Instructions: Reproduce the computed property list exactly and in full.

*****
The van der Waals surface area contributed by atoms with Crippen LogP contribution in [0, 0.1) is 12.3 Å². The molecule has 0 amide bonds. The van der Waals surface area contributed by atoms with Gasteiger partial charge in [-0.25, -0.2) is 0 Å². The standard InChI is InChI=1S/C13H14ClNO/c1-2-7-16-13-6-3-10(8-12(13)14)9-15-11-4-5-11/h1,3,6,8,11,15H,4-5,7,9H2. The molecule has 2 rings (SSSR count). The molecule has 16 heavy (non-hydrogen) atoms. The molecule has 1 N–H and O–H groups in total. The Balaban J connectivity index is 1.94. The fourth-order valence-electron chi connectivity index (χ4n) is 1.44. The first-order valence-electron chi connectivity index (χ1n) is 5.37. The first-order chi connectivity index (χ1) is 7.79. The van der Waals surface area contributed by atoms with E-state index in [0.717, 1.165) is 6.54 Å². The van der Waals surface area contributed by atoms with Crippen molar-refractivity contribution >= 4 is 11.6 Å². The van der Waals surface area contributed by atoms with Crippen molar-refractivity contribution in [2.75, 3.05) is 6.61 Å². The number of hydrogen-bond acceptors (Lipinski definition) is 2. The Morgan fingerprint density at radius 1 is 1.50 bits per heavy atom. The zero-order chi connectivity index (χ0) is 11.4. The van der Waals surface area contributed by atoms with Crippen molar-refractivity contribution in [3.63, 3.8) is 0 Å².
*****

The van der Waals surface area contributed by atoms with Crippen LogP contribution in [0, 0.1) is 12.3 Å². The molecule has 0 amide bonds. The van der Waals surface area contributed by atoms with Gasteiger partial charge in [-0.25, -0.2) is 0 Å². The standard InChI is InChI=1S/C13H14ClNO/c1-2-7-16-13-6-3-10(8-12(13)14)9-15-11-4-5-11/h1,3,6,8,11,15H,4-5,7,9H2. The molecule has 2 rings (SSSR count). The molecule has 16 heavy (non-hydrogen) atoms. The molecule has 1 N–H and O–H groups in total. The Balaban J connectivity index is 1.94. The fourth-order valence-electron chi connectivity index (χ4n) is 1.44. The first-order valence-electron chi connectivity index (χ1n) is 5.37. The first-order chi connectivity index (χ1) is 7.79. The van der Waals surface area contributed by atoms with E-state index in [0.717, 1.165) is 6.54 Å². The van der Waals surface area contributed by atoms with Crippen molar-refractivity contribution >= 4 is 11.6 Å². The van der Waals surface area contributed by atoms with Crippen molar-refractivity contribution in [2.75, 3.05) is 6.61 Å². The number of hydrogen-bond acceptors (Lipinski definition) is 2. The Morgan fingerprint density at radius 1 is 1.50 bits per heavy atom. The zero-order chi connectivity index (χ0) is 11.4. The van der Waals surface area contributed by atoms with Crippen molar-refractivity contribution in [3.63, 3.8) is 0 Å².